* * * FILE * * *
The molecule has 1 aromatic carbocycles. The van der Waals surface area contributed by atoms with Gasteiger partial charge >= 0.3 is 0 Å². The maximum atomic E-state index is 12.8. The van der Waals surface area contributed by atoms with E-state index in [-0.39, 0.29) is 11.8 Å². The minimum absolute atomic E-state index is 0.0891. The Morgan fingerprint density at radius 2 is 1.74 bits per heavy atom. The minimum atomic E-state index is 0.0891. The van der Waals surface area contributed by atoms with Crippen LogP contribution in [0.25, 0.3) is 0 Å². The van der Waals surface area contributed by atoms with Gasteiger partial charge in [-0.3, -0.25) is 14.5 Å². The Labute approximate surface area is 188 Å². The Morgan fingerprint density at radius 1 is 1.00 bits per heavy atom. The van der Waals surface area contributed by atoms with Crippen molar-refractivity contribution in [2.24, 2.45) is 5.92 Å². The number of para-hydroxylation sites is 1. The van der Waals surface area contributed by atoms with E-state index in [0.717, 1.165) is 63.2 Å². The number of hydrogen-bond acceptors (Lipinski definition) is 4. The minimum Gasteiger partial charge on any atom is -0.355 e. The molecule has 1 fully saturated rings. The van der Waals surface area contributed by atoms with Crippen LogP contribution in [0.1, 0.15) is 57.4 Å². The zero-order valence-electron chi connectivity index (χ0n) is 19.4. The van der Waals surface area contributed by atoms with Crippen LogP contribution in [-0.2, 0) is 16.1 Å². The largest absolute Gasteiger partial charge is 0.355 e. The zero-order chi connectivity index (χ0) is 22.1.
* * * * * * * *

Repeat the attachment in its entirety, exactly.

The molecule has 1 aromatic carbocycles. The van der Waals surface area contributed by atoms with Gasteiger partial charge >= 0.3 is 0 Å². The maximum atomic E-state index is 12.8. The van der Waals surface area contributed by atoms with E-state index in [-0.39, 0.29) is 11.8 Å². The minimum absolute atomic E-state index is 0.0891. The Morgan fingerprint density at radius 2 is 1.74 bits per heavy atom. The minimum atomic E-state index is 0.0891. The van der Waals surface area contributed by atoms with Crippen LogP contribution in [0.25, 0.3) is 0 Å². The van der Waals surface area contributed by atoms with Gasteiger partial charge in [-0.3, -0.25) is 14.5 Å². The Labute approximate surface area is 188 Å². The Morgan fingerprint density at radius 1 is 1.00 bits per heavy atom. The van der Waals surface area contributed by atoms with Crippen molar-refractivity contribution in [2.24, 2.45) is 5.92 Å². The number of para-hydroxylation sites is 1. The van der Waals surface area contributed by atoms with E-state index in [0.717, 1.165) is 63.2 Å². The number of hydrogen-bond acceptors (Lipinski definition) is 4. The minimum Gasteiger partial charge on any atom is -0.355 e. The molecule has 1 fully saturated rings. The van der Waals surface area contributed by atoms with Crippen LogP contribution in [0.1, 0.15) is 57.4 Å². The zero-order valence-electron chi connectivity index (χ0n) is 19.4. The van der Waals surface area contributed by atoms with Crippen LogP contribution in [-0.2, 0) is 16.1 Å². The largest absolute Gasteiger partial charge is 0.355 e. The zero-order chi connectivity index (χ0) is 22.1.